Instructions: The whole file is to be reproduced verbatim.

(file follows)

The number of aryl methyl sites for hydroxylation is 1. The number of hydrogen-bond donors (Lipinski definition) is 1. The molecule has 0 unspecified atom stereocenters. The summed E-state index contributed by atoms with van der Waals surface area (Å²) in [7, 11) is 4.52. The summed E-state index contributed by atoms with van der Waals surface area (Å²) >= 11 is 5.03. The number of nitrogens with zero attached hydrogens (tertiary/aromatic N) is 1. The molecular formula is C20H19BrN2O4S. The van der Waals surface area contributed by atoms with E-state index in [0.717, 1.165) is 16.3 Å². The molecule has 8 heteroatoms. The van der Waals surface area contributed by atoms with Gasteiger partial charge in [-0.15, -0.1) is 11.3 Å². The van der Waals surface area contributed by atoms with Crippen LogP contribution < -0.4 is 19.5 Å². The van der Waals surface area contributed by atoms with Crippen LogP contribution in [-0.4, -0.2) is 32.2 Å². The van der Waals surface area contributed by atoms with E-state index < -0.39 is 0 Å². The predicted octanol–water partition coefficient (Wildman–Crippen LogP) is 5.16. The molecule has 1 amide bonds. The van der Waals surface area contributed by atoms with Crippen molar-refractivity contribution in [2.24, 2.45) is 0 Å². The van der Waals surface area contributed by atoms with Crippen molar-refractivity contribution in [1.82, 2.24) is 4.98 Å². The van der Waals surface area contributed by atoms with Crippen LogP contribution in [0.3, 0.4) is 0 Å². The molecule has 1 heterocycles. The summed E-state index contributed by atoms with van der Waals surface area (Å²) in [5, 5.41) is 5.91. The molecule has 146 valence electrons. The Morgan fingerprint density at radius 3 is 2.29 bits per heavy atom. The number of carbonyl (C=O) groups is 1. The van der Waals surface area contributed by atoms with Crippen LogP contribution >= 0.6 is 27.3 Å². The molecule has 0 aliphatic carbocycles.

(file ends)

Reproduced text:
The number of aryl methyl sites for hydroxylation is 1. The number of hydrogen-bond donors (Lipinski definition) is 1. The molecule has 0 unspecified atom stereocenters. The summed E-state index contributed by atoms with van der Waals surface area (Å²) in [7, 11) is 4.52. The summed E-state index contributed by atoms with van der Waals surface area (Å²) >= 11 is 5.03. The number of nitrogens with zero attached hydrogens (tertiary/aromatic N) is 1. The molecular formula is C20H19BrN2O4S. The van der Waals surface area contributed by atoms with E-state index in [0.717, 1.165) is 16.3 Å². The molecule has 8 heteroatoms. The van der Waals surface area contributed by atoms with Gasteiger partial charge in [-0.15, -0.1) is 11.3 Å². The van der Waals surface area contributed by atoms with Crippen LogP contribution < -0.4 is 19.5 Å². The van der Waals surface area contributed by atoms with Crippen LogP contribution in [-0.4, -0.2) is 32.2 Å². The van der Waals surface area contributed by atoms with E-state index < -0.39 is 0 Å². The predicted octanol–water partition coefficient (Wildman–Crippen LogP) is 5.16. The molecule has 1 amide bonds. The van der Waals surface area contributed by atoms with Crippen molar-refractivity contribution in [2.24, 2.45) is 0 Å². The van der Waals surface area contributed by atoms with Crippen molar-refractivity contribution in [1.82, 2.24) is 4.98 Å². The van der Waals surface area contributed by atoms with Crippen LogP contribution in [0.3, 0.4) is 0 Å². The molecule has 1 heterocycles. The summed E-state index contributed by atoms with van der Waals surface area (Å²) in [5, 5.41) is 5.91. The molecule has 146 valence electrons. The Morgan fingerprint density at radius 3 is 2.29 bits per heavy atom. The number of carbonyl (C=O) groups is 1. The van der Waals surface area contributed by atoms with Crippen LogP contribution >= 0.6 is 27.3 Å². The molecule has 0 aliphatic carbocycles.